Will Ford’s Problems Be Solved with Car Guy Jim Farley as CEO? — Latest Content – Car and Driver

In a one-on-one conversation with Autoweek, Ford’s soon-to-be-CEO talks about what he has planned, including making more Fords people can afford.

Will Ford’s Problems Be Solved with Car Guy Jim Farley as CEO? — Latest Content – Car and Driver

There’s something satisfying knowing the incoming CEO of a fabled car company is in one of his happiest moments when he’s bombing down a race track as an accomplished performance driver. Jim Farley is well-known in the automotive industry as an enthusiast, a lover of fast and powerful machines, and often seen on the track at various events. But he’s also aware that Ford is (and has been for a while) at a cross-roads, risking irrelevance other than their two stalwart models, the Mustang and the F-150 Line. He has a monumental challenge in front of him to change the fortunes of an iconic symbol of American industrial power.

Change is Inevitable

In 2018, Ford announced they will cease to invest in sedans, focusing on trucks and SUV’s…and the Mustang. In 2019, Ford announced the Mach-E all-electric line, and are beginning to take firm orders as the various versions within the line were recently clarified. But Ford didn’t stop at naming it the Mach-E…it’s the Ford Mustang Mach-E. Critics and traditionalists raised their hands and voices in displeasure at the prospect of an all-electric Ford Mustang, the most iconic of the American muscle cars. Farley has to tread lightly, as he talks about the performance, torque and acceleration the new Mach-E will deliver, and like most of us, has witnessed the incredible surge in popularity of Tesla’s line of electric cars. But Farley also knows, as an enthusiast, part of what makes a Mustang is its aggressive stance and muscular, throaty exhaust note. Neither of those are present in the Mach-E.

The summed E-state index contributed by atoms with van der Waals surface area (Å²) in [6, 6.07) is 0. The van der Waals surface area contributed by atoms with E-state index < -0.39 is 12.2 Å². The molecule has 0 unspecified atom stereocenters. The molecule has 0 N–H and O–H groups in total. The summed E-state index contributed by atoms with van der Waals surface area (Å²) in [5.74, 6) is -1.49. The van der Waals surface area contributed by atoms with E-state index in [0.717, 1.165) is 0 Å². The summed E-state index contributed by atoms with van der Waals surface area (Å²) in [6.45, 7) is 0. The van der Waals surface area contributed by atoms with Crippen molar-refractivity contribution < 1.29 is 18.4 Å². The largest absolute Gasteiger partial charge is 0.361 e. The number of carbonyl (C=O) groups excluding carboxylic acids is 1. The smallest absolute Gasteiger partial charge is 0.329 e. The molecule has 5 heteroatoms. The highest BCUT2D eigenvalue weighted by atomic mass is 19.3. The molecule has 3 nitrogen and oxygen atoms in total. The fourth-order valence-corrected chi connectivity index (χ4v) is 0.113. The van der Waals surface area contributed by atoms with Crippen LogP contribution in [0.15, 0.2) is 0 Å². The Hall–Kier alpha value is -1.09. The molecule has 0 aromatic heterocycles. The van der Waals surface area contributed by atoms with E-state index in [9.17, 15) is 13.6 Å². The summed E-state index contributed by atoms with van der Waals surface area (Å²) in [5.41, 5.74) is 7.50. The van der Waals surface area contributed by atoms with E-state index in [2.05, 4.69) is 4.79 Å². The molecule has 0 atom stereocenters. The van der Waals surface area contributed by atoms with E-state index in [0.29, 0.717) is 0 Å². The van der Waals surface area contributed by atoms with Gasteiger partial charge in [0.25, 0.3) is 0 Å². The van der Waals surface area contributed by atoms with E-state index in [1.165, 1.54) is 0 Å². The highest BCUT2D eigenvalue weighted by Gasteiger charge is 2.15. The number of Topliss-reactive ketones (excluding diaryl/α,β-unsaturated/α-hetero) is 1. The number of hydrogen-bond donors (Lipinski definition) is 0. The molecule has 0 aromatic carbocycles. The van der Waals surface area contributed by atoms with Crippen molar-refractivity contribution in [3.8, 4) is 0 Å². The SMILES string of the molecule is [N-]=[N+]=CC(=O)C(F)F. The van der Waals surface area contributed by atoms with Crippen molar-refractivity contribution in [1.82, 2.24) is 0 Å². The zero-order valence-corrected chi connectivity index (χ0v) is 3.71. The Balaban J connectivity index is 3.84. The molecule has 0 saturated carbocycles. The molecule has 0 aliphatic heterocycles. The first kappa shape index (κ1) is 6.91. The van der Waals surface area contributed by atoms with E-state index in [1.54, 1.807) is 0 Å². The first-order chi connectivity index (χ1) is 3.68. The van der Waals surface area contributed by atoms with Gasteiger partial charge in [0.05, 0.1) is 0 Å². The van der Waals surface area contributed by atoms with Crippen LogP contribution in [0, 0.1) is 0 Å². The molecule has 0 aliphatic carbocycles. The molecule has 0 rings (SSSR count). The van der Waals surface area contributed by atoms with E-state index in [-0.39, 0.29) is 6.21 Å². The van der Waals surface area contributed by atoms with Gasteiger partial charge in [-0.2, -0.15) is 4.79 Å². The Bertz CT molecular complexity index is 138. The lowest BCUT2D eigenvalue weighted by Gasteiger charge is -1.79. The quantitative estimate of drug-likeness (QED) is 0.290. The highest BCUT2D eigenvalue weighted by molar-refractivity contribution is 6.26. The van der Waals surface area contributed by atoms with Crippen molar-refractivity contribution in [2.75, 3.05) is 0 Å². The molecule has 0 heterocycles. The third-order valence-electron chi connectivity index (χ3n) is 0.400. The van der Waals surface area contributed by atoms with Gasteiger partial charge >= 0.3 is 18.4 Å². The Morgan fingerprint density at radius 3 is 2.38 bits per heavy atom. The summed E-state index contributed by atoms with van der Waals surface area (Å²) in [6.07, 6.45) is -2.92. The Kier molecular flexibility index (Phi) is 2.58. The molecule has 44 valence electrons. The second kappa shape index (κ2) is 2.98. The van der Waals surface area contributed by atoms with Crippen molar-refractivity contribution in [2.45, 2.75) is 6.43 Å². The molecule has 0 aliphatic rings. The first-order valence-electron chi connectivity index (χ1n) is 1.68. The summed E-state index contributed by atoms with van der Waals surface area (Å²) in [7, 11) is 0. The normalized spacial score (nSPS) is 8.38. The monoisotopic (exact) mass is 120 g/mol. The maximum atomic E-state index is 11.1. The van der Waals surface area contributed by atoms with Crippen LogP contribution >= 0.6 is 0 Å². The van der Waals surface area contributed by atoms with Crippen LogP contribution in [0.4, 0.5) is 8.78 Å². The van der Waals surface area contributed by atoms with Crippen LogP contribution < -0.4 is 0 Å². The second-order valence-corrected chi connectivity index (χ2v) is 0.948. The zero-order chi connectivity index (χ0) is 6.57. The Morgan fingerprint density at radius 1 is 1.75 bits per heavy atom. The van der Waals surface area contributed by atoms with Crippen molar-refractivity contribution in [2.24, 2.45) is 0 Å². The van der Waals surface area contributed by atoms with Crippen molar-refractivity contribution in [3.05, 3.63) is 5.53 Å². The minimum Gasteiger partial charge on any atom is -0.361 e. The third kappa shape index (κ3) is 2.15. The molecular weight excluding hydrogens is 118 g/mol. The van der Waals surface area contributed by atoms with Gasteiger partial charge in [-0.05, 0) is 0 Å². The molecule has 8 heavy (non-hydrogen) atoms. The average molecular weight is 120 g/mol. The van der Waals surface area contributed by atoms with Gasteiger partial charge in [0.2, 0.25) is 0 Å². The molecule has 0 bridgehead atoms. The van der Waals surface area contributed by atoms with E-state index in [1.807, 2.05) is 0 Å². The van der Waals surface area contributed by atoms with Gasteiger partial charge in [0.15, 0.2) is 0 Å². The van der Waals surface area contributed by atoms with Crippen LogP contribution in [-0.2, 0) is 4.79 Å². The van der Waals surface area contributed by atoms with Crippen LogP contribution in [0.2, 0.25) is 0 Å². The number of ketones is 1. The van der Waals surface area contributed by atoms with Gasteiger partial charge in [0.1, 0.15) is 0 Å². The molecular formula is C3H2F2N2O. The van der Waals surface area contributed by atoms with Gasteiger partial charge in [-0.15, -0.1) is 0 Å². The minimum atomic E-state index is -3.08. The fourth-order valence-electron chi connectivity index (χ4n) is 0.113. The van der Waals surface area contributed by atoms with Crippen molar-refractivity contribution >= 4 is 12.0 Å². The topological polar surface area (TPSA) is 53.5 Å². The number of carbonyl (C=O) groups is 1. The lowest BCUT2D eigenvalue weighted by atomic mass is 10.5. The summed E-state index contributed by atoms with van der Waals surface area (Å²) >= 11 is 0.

While the next generation Mustang won’t be launched until 2022, a new model has begun to create a buzz for Ford, the Bronco. A 70’s and 80’s iconic design, especially to those of you who recall a certain former football player’s highway police chase, the Bronco has been discontinued since 1996. But Ford is re-launching the Bronco as a 2021 model, and given the popularity of the Jeep line of off-road vehicles, the shift in model purchases from cars to trucks/SUV’s, the continued demand for personalization of vehicles, low gas prices, and America’s affinity for outdoor activities that will likely continue post COVID-19, hopes are high that the Bronco will give Ford a third anchor point to build brand loyalty and affinity with a next generation of buyers.

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